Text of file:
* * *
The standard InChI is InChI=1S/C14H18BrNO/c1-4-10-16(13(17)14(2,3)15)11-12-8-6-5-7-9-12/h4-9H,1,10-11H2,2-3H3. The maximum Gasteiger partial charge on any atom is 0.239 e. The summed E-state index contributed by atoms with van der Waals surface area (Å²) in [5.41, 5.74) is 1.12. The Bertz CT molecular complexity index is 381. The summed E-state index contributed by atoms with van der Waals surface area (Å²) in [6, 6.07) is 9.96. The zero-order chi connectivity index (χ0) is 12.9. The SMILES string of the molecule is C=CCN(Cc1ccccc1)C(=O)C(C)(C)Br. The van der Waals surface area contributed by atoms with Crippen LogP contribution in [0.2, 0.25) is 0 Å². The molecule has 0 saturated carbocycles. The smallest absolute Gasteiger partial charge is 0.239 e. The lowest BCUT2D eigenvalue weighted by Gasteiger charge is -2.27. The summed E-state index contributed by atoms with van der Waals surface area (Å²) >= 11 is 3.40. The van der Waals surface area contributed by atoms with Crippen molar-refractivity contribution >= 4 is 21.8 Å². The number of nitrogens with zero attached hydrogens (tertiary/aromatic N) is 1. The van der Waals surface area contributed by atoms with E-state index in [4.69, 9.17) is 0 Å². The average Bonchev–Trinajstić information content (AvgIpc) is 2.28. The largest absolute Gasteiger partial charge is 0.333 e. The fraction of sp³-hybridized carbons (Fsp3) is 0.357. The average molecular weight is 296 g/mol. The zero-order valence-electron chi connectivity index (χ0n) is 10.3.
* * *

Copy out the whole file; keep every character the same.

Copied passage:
The standard InChI is InChI=1S/C14H18BrNO/c1-4-10-16(13(17)14(2,3)15)11-12-8-6-5-7-9-12/h4-9H,1,10-11H2,2-3H3. The maximum Gasteiger partial charge on any atom is 0.239 e. The summed E-state index contributed by atoms with van der Waals surface area (Å²) in [5.41, 5.74) is 1.12. The Bertz CT molecular complexity index is 381. The summed E-state index contributed by atoms with van der Waals surface area (Å²) in [6, 6.07) is 9.96. The zero-order chi connectivity index (χ0) is 12.9. The SMILES string of the molecule is C=CCN(Cc1ccccc1)C(=O)C(C)(C)Br. The van der Waals surface area contributed by atoms with Crippen LogP contribution in [0.2, 0.25) is 0 Å². The molecule has 0 saturated carbocycles. The smallest absolute Gasteiger partial charge is 0.239 e. The lowest BCUT2D eigenvalue weighted by Gasteiger charge is -2.27. The summed E-state index contributed by atoms with van der Waals surface area (Å²) >= 11 is 3.40. The van der Waals surface area contributed by atoms with Crippen molar-refractivity contribution >= 4 is 21.8 Å². The number of nitrogens with zero attached hydrogens (tertiary/aromatic N) is 1. The van der Waals surface area contributed by atoms with E-state index in [4.69, 9.17) is 0 Å². The average Bonchev–Trinajstić information content (AvgIpc) is 2.28. The largest absolute Gasteiger partial charge is 0.333 e. The fraction of sp³-hybridized carbons (Fsp3) is 0.357. The average molecular weight is 296 g/mol. The zero-order valence-electron chi connectivity index (χ0n) is 10.3.